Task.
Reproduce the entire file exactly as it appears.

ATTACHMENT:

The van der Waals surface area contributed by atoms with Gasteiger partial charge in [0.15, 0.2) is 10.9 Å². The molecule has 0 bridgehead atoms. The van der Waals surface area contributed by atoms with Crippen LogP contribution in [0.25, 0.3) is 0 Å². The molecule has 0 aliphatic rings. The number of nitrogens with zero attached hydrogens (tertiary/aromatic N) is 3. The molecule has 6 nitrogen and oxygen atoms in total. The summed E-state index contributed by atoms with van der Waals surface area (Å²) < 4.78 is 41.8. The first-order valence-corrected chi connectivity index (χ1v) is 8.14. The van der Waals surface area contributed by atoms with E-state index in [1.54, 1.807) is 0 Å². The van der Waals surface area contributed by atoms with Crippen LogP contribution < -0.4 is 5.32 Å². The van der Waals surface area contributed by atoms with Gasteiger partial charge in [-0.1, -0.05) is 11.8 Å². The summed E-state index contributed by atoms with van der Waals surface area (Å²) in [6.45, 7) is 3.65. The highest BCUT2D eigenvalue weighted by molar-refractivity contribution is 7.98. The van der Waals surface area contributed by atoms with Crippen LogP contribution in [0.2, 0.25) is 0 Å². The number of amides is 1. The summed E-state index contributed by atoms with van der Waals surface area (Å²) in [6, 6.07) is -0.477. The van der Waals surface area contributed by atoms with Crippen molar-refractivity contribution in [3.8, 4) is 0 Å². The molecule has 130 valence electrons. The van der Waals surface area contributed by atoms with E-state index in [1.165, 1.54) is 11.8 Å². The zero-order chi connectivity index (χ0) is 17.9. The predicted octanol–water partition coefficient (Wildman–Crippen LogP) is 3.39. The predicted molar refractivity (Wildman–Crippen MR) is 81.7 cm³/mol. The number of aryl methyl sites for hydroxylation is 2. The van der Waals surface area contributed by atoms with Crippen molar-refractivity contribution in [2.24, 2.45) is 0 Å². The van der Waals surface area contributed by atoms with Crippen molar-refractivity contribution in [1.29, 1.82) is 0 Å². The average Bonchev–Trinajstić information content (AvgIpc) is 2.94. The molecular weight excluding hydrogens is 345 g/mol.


The van der Waals surface area contributed by atoms with Gasteiger partial charge in [0.15, 0.2) is 10.9 Å². The molecule has 0 bridgehead atoms. The van der Waals surface area contributed by atoms with Crippen LogP contribution in [0.25, 0.3) is 0 Å². The molecule has 0 aliphatic rings. The number of nitrogens with zero attached hydrogens (tertiary/aromatic N) is 3. The molecule has 6 nitrogen and oxygen atoms in total. The summed E-state index contributed by atoms with van der Waals surface area (Å²) < 4.78 is 41.8. The first-order valence-corrected chi connectivity index (χ1v) is 8.14. The van der Waals surface area contributed by atoms with E-state index in [1.54, 1.807) is 0 Å². The van der Waals surface area contributed by atoms with Crippen LogP contribution < -0.4 is 5.32 Å². The van der Waals surface area contributed by atoms with Gasteiger partial charge in [-0.1, -0.05) is 11.8 Å². The summed E-state index contributed by atoms with van der Waals surface area (Å²) in [6.45, 7) is 3.65. The highest BCUT2D eigenvalue weighted by molar-refractivity contribution is 7.98. The van der Waals surface area contributed by atoms with Crippen LogP contribution in [0.2, 0.25) is 0 Å². The number of amides is 1. The summed E-state index contributed by atoms with van der Waals surface area (Å²) in [6, 6.07) is -0.477. The van der Waals surface area contributed by atoms with Crippen molar-refractivity contribution in [3.8, 4) is 0 Å². The molecule has 130 valence electrons. The van der Waals surface area contributed by atoms with E-state index in [1.165, 1.54) is 11.8 Å². The zero-order chi connectivity index (χ0) is 17.9. The predicted octanol–water partition coefficient (Wildman–Crippen LogP) is 3.39. The predicted molar refractivity (Wildman–Crippen MR) is 81.7 cm³/mol. The number of aryl methyl sites for hydroxylation is 2. The van der Waals surface area contributed by atoms with Crippen molar-refractivity contribution in [2.24, 2.45) is 0 Å². The van der Waals surface area contributed by atoms with Crippen molar-refractivity contribution in [1.29, 1.82) is 0 Å². The average Bonchev–Trinajstić information content (AvgIpc) is 2.94. The molecular weight excluding hydrogens is 345 g/mol.